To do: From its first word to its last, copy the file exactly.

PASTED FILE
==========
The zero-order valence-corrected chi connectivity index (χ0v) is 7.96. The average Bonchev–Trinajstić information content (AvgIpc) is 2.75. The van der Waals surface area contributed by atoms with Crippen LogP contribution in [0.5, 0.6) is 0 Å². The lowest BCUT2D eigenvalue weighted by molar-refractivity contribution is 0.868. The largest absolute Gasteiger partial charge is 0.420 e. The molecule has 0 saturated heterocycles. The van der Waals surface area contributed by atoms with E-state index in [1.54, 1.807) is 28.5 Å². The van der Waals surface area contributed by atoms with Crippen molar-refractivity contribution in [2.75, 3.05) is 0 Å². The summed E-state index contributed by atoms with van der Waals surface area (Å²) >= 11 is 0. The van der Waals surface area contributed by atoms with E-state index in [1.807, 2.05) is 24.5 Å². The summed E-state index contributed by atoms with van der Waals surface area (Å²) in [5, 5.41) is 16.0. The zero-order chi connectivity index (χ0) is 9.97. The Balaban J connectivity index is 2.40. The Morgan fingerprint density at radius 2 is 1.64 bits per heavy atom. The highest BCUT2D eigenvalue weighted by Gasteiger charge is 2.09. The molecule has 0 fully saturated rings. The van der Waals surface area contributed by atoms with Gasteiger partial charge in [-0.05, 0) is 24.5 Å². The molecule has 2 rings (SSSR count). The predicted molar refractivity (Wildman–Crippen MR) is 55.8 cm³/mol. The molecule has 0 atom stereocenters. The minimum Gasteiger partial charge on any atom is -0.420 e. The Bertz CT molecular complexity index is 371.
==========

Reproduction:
The zero-order valence-corrected chi connectivity index (χ0v) is 7.96. The average Bonchev–Trinajstić information content (AvgIpc) is 2.75. The van der Waals surface area contributed by atoms with Crippen LogP contribution in [0.5, 0.6) is 0 Å². The lowest BCUT2D eigenvalue weighted by molar-refractivity contribution is 0.868. The largest absolute Gasteiger partial charge is 0.420 e. The molecule has 0 saturated heterocycles. The van der Waals surface area contributed by atoms with E-state index in [1.54, 1.807) is 28.5 Å². The van der Waals surface area contributed by atoms with Crippen molar-refractivity contribution in [2.75, 3.05) is 0 Å². The summed E-state index contributed by atoms with van der Waals surface area (Å²) >= 11 is 0. The van der Waals surface area contributed by atoms with E-state index in [1.807, 2.05) is 24.5 Å². The summed E-state index contributed by atoms with van der Waals surface area (Å²) in [5, 5.41) is 16.0. The zero-order chi connectivity index (χ0) is 9.97. The Balaban J connectivity index is 2.40. The Morgan fingerprint density at radius 2 is 1.64 bits per heavy atom. The highest BCUT2D eigenvalue weighted by Gasteiger charge is 2.09. The molecule has 0 fully saturated rings. The van der Waals surface area contributed by atoms with Gasteiger partial charge in [-0.05, 0) is 24.5 Å². The molecule has 2 rings (SSSR count). The predicted molar refractivity (Wildman–Crippen MR) is 55.8 cm³/mol. The molecule has 0 atom stereocenters. The minimum Gasteiger partial charge on any atom is -0.420 e. The Bertz CT molecular complexity index is 371.